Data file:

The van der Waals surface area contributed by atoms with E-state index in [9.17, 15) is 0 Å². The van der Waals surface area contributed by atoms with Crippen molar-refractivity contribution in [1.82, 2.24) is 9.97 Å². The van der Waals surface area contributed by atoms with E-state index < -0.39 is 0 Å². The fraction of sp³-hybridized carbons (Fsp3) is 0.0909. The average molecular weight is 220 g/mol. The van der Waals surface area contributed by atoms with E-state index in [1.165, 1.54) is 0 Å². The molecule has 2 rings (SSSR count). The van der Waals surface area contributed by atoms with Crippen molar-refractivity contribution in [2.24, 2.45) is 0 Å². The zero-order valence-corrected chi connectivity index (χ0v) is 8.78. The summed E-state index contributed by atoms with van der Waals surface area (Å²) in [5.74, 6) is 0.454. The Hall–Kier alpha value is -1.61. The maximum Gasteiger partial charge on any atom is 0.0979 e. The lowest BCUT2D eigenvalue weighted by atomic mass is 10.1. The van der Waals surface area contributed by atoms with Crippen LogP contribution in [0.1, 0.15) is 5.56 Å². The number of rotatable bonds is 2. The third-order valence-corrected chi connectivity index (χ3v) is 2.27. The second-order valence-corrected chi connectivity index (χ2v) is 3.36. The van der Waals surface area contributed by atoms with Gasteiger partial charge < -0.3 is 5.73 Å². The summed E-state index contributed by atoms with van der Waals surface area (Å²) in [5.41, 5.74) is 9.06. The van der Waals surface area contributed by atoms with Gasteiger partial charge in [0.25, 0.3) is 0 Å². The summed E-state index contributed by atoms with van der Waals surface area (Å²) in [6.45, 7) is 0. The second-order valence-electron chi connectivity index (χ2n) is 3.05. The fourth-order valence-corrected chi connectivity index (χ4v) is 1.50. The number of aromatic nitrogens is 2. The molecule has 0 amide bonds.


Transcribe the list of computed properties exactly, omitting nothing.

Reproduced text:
The van der Waals surface area contributed by atoms with E-state index in [9.17, 15) is 0 Å². The van der Waals surface area contributed by atoms with Crippen molar-refractivity contribution in [1.82, 2.24) is 9.97 Å². The van der Waals surface area contributed by atoms with E-state index < -0.39 is 0 Å². The fraction of sp³-hybridized carbons (Fsp3) is 0.0909. The average molecular weight is 220 g/mol. The van der Waals surface area contributed by atoms with E-state index in [1.165, 1.54) is 0 Å². The molecule has 2 rings (SSSR count). The van der Waals surface area contributed by atoms with Crippen molar-refractivity contribution in [2.24, 2.45) is 0 Å². The zero-order valence-corrected chi connectivity index (χ0v) is 8.78. The summed E-state index contributed by atoms with van der Waals surface area (Å²) in [5.74, 6) is 0.454. The Hall–Kier alpha value is -1.61. The maximum Gasteiger partial charge on any atom is 0.0979 e. The lowest BCUT2D eigenvalue weighted by atomic mass is 10.1. The van der Waals surface area contributed by atoms with Crippen LogP contribution in [0.1, 0.15) is 5.56 Å². The number of rotatable bonds is 2. The third-order valence-corrected chi connectivity index (χ3v) is 2.27. The second-order valence-corrected chi connectivity index (χ2v) is 3.36. The van der Waals surface area contributed by atoms with Gasteiger partial charge < -0.3 is 5.73 Å². The summed E-state index contributed by atoms with van der Waals surface area (Å²) in [5.41, 5.74) is 9.06. The van der Waals surface area contributed by atoms with Gasteiger partial charge in [0.25, 0.3) is 0 Å². The summed E-state index contributed by atoms with van der Waals surface area (Å²) in [6.45, 7) is 0. The second-order valence-electron chi connectivity index (χ2n) is 3.05. The fourth-order valence-corrected chi connectivity index (χ4v) is 1.50. The number of aromatic nitrogens is 2. The molecule has 0 amide bonds.